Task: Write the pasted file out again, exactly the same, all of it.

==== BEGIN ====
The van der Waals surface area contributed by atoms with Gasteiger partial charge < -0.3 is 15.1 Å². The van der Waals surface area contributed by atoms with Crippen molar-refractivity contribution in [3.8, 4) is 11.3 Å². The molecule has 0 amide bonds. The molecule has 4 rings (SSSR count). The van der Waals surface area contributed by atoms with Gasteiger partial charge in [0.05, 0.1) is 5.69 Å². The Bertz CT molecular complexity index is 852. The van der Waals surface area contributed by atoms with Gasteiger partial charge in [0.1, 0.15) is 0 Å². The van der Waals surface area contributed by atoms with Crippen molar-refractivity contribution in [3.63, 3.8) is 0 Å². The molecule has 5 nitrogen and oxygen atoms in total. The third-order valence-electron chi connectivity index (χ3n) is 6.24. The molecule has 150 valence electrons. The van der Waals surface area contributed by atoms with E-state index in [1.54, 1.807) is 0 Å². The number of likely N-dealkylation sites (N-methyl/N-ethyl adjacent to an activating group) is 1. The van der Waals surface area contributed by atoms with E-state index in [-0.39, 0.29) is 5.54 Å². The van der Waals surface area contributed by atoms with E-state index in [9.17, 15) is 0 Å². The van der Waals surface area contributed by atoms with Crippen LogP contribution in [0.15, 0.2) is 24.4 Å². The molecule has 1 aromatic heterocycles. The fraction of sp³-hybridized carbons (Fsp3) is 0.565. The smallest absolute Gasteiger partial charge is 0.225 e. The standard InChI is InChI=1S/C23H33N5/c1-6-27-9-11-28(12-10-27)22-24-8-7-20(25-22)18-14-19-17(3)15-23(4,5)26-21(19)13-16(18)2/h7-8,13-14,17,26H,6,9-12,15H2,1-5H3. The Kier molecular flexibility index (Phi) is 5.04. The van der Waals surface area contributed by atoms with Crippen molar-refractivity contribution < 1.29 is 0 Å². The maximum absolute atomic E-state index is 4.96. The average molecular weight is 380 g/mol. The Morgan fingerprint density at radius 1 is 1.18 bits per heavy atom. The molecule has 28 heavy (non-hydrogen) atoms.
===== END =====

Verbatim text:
The van der Waals surface area contributed by atoms with Gasteiger partial charge < -0.3 is 15.1 Å². The van der Waals surface area contributed by atoms with Crippen molar-refractivity contribution in [3.8, 4) is 11.3 Å². The molecule has 0 amide bonds. The molecule has 4 rings (SSSR count). The van der Waals surface area contributed by atoms with Gasteiger partial charge in [0.05, 0.1) is 5.69 Å². The Bertz CT molecular complexity index is 852. The van der Waals surface area contributed by atoms with Gasteiger partial charge in [0.1, 0.15) is 0 Å². The van der Waals surface area contributed by atoms with Crippen molar-refractivity contribution in [3.63, 3.8) is 0 Å². The molecule has 5 nitrogen and oxygen atoms in total. The third-order valence-electron chi connectivity index (χ3n) is 6.24. The molecule has 150 valence electrons. The van der Waals surface area contributed by atoms with E-state index in [1.54, 1.807) is 0 Å². The number of likely N-dealkylation sites (N-methyl/N-ethyl adjacent to an activating group) is 1. The van der Waals surface area contributed by atoms with E-state index in [-0.39, 0.29) is 5.54 Å². The van der Waals surface area contributed by atoms with E-state index in [9.17, 15) is 0 Å². The van der Waals surface area contributed by atoms with Crippen LogP contribution in [0.15, 0.2) is 24.4 Å². The molecule has 1 aromatic heterocycles. The fraction of sp³-hybridized carbons (Fsp3) is 0.565. The smallest absolute Gasteiger partial charge is 0.225 e. The standard InChI is InChI=1S/C23H33N5/c1-6-27-9-11-28(12-10-27)22-24-8-7-20(25-22)18-14-19-17(3)15-23(4,5)26-21(19)13-16(18)2/h7-8,13-14,17,26H,6,9-12,15H2,1-5H3. The Kier molecular flexibility index (Phi) is 5.04. The van der Waals surface area contributed by atoms with Crippen molar-refractivity contribution < 1.29 is 0 Å². The maximum absolute atomic E-state index is 4.96. The average molecular weight is 380 g/mol. The Morgan fingerprint density at radius 1 is 1.18 bits per heavy atom. The molecule has 28 heavy (non-hydrogen) atoms.